More home, less lawn…

A Building Trend: Bigger Homes on Smaller Lots

exterior 2240 Inwood Dr, Houston, TX
Jeff MyersYou might mistake this newly built Spanish Revival home as being original to Houston’s River Oaks neighborhood.

A current trend in luxury homes is building big on smaller lots. Sure, there’s not much elbow room, i.e. privacy, between you and your neighbor, but there’s less lawn for maintenance. And more importantly, it means that you can get a newer luxury home in an urban or historic area.

River Oaks, which sits comfortably between downtown and uptown Houston is a prime example. It is one of the wealthiest and most expensive historic neighborhoods in Texas. “The median sales price last year was $1.555 million,” says Monica Vaca, a Century 21 Realtor in the area who recently gave me and colleagues a tour of the neighborhood and of a spec home on the market for $4.899 million (down about 7.5 percent from its original list price).

The stunning Spanish Revival-style home with stucco-and-stone facade stands tall above the house to its right — an original home on a block where most were built in the 1920s. But don’t let the age of surrounding homes fool you, in River Oaks most are quite massive in-and-of themselves. Still, some are torn down to make room for larger new construction.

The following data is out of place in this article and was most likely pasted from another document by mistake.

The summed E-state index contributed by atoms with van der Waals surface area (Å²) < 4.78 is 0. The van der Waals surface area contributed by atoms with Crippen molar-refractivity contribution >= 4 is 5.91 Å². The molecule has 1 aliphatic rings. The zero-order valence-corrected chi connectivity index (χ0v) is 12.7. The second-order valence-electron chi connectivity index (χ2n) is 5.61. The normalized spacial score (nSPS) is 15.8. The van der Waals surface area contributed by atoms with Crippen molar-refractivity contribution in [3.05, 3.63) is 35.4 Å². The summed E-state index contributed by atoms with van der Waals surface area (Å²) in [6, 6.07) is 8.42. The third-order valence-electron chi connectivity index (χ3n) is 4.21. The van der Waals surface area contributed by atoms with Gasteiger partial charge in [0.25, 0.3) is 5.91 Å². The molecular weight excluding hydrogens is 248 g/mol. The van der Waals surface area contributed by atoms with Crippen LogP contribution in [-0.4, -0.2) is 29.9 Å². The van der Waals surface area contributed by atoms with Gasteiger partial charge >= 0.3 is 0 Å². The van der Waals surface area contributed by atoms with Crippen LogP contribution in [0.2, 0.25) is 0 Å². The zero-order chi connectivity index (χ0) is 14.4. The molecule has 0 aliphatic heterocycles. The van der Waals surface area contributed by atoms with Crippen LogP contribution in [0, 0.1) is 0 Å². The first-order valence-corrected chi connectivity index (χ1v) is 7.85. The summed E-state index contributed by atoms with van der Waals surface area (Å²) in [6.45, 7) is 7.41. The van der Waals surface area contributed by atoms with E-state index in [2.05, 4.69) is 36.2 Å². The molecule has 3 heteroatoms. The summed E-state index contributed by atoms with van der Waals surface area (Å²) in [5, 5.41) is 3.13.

Remember, size is all relative. And in keeping with Texas’ reputation, there’s much that trends bigger there than in other markets. So when it comes to new construction in Texas, new homeowners want “small homes” with lots of big, big rooms, says Will Holder, president of luxury homebuilder Trendmaker Homes.

Author: kimhuntkw

We specialize in Real Estate in the Pleasanton, Dublin and Livermore areas of the East Bay in California

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